- Both Richard and Ben seem disturbed when Locke asks Richard to take him to Jacob.
- I really liked the scene where Locke sends Richard to administer aid to himself, in a time skip. Recall that Locke had just been shot by Ethan, then flashed forward in time. Locke (the resurrected Locke, not the wounded one limping through the jungle) really seems to be enjoying himself.
- Ben comments to Locke about how his timing is impeccable. But what about Sayid’s timing? Is the island speaking to him, too? It’s a bit of an action movie cliche, but that doesn’t mean it wasn’t awesome.
- Kate and Sayid have a major difference of opinions. Kate: “Since when did shooting kids and blowing up hydrogen bombs become okay?” Yeah, we’ll just step off your high horse there Kate, wouldja? I think maybe Sayid decides to follow Jack because he thinks maybe he’ll get a mulligan in his quest to make things right. Remember that he too believed it was his destiny to change the future (by killing Young Ben) and that would give meaning to his return to the island.
- Miles has a nice moment when he realizes that his father was willing to risk estrangement with his wife and child for their own protection.
- The tunnels have the same sort of ancient stone architecture, scattered with hieroglyphs as the Temple. Clearly, the tunnels have been there a long time. There are some interesting objects in the tunnels—stone urns and a few objects that may even be ceremonial.
- Back in 2007, Locke is really pushing for a midnight departure for a group field trip to visit Jacob. He asks, “Is this everyone?” Richard says, “Well, there’s another group at the Temple.” I wonder if these people have been at the Temple since Ben sent them there three years ago, at the end of season 3. This helps explain why we don’t seem to recognize anyone in this particular group: no Tail Section kids, no Cindy, the flight attendant, no Ms. Klugh or any other Others we might recognize from season 2.
- In his speech to the Others, Locke seems to call the authority (and maybe even the existence) of Jacob into question. Yet, when Sun asks, Locke answers assuredly that Jacob can tell them how to bring Jin back to her, which seems to indicate that Locke doesn’t really doubt Jacob’s existence. Unless he’s just humoring her.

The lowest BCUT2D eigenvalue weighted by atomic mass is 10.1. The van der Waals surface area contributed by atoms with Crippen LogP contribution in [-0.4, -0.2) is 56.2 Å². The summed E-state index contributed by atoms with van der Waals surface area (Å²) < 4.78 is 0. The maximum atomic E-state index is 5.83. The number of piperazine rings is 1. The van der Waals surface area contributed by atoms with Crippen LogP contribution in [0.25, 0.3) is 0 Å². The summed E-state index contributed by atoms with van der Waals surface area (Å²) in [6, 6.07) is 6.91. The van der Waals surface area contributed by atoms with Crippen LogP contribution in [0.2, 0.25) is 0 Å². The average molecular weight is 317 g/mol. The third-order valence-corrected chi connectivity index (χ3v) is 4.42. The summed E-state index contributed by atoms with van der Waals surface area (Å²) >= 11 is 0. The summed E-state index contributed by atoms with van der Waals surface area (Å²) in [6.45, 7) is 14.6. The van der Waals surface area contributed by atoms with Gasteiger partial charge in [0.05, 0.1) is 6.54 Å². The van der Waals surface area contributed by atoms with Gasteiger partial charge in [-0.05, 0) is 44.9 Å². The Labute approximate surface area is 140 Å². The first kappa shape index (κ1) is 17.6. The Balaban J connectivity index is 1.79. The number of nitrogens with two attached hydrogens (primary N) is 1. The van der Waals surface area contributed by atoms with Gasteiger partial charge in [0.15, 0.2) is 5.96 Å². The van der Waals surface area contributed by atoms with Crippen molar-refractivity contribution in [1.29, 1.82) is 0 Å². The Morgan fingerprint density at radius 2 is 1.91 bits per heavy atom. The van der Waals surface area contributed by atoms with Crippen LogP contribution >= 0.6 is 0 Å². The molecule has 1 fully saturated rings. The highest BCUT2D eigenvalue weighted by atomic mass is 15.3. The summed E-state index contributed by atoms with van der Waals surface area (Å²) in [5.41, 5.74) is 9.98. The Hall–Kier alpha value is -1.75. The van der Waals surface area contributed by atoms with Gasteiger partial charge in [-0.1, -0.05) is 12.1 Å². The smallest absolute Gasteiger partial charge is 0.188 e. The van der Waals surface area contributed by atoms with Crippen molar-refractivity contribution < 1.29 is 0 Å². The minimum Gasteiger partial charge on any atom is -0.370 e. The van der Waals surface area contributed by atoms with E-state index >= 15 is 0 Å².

- Richard: “I’m starting to think John Locke is going to be trouble.” Ben: “Why do you think I tried to kill him.”
- I do like that the Sawyer/Juliet/Kate love triangle has been very understated so far. I don’t like that it’s lingering and refuses to die.
- I wonder why none of the people riding on the sub are sedated. I thought that was standard operating procedure.
- After Eloise takes Jack to the bomb, she asks, “Now what?” Exactly. Somehow, I get the feeling that Jack really has no idea what’s in Faraday’s journal, and even if he had read it, it’s unlikely he’d understand any of it.
- By the time Locke, Sun, Richard, Ben and the other finally get around to leaving on their field trip, the sun is coming up over the island. That means that the Others’ beach camp is somewhere on the southern/southwestern part of the island (assuming the Lost sun rises in the east, just like the real world sun.)
- Locke has the final reveal of the episode: he’s going to see Jacob, to “kill him.” This is undoubtedly the most debated point of the episode. Some are theorizing that Locke’s journey is to prove that Jacob doesn’t really exist, which will kill the myth of Jacob. There’s some merit to this, but I think Jacob is a real person, or at least an entity. I personally have a different theory. I think that Jacob is being held captive on the island for some reason, in a state of existence that is not really living and not being allowed to die. Locke is “killing” Jacob to set him free, and it’s what Jacob wants, and also what the island wants.
I thought this episode was excellent and ranks up there among the best of the series. The lead up episodes to the season finales have always been really good, when the pace gets quick and the tension gets taut.
Next week, the two-hour season finale, “The Incident,” should be fantastic. It will be the Lost A-Team (Carlton Cuse and Damon Lindelof writing and Jack Bender directing), and expectations will be high. I fully expect another game-changing twist. I can’t wait.